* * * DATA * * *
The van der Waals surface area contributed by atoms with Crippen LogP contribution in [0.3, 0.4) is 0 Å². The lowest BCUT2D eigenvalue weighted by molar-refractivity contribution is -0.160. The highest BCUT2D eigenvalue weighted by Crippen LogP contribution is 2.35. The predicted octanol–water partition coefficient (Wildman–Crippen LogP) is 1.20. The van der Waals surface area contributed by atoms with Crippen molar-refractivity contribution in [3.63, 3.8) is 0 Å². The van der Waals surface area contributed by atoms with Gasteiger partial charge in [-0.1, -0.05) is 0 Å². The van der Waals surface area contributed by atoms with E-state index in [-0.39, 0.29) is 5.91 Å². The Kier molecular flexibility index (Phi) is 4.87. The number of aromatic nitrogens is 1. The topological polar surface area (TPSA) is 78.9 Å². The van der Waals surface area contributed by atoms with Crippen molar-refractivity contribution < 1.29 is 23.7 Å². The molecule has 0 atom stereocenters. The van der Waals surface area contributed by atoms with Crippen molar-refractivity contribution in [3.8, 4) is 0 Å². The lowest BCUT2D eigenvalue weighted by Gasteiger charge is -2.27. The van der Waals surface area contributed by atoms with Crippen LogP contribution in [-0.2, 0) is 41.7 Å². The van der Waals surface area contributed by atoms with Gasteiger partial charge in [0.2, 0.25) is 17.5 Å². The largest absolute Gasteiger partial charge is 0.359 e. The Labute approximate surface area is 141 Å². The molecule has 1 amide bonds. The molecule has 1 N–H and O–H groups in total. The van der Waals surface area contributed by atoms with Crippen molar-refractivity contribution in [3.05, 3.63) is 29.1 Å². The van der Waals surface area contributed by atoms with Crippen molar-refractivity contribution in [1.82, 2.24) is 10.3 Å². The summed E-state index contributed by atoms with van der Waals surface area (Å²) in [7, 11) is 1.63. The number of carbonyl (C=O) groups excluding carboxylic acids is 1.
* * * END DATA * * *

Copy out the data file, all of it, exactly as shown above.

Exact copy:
The van der Waals surface area contributed by atoms with Crippen LogP contribution in [0.3, 0.4) is 0 Å². The lowest BCUT2D eigenvalue weighted by molar-refractivity contribution is -0.160. The highest BCUT2D eigenvalue weighted by Crippen LogP contribution is 2.35. The predicted octanol–water partition coefficient (Wildman–Crippen LogP) is 1.20. The van der Waals surface area contributed by atoms with Crippen molar-refractivity contribution in [3.63, 3.8) is 0 Å². The van der Waals surface area contributed by atoms with Gasteiger partial charge in [-0.1, -0.05) is 0 Å². The van der Waals surface area contributed by atoms with E-state index in [-0.39, 0.29) is 5.91 Å². The Kier molecular flexibility index (Phi) is 4.87. The number of aromatic nitrogens is 1. The topological polar surface area (TPSA) is 78.9 Å². The van der Waals surface area contributed by atoms with Crippen molar-refractivity contribution < 1.29 is 23.7 Å². The molecule has 0 atom stereocenters. The van der Waals surface area contributed by atoms with Crippen molar-refractivity contribution in [3.8, 4) is 0 Å². The lowest BCUT2D eigenvalue weighted by Gasteiger charge is -2.27. The van der Waals surface area contributed by atoms with Crippen LogP contribution in [-0.2, 0) is 41.7 Å². The van der Waals surface area contributed by atoms with Gasteiger partial charge in [0.2, 0.25) is 17.5 Å². The largest absolute Gasteiger partial charge is 0.359 e. The Labute approximate surface area is 141 Å². The molecule has 1 amide bonds. The molecule has 1 N–H and O–H groups in total. The van der Waals surface area contributed by atoms with Crippen molar-refractivity contribution in [3.05, 3.63) is 29.1 Å². The van der Waals surface area contributed by atoms with Crippen molar-refractivity contribution in [1.82, 2.24) is 10.3 Å². The summed E-state index contributed by atoms with van der Waals surface area (Å²) in [7, 11) is 1.63. The number of carbonyl (C=O) groups excluding carboxylic acids is 1.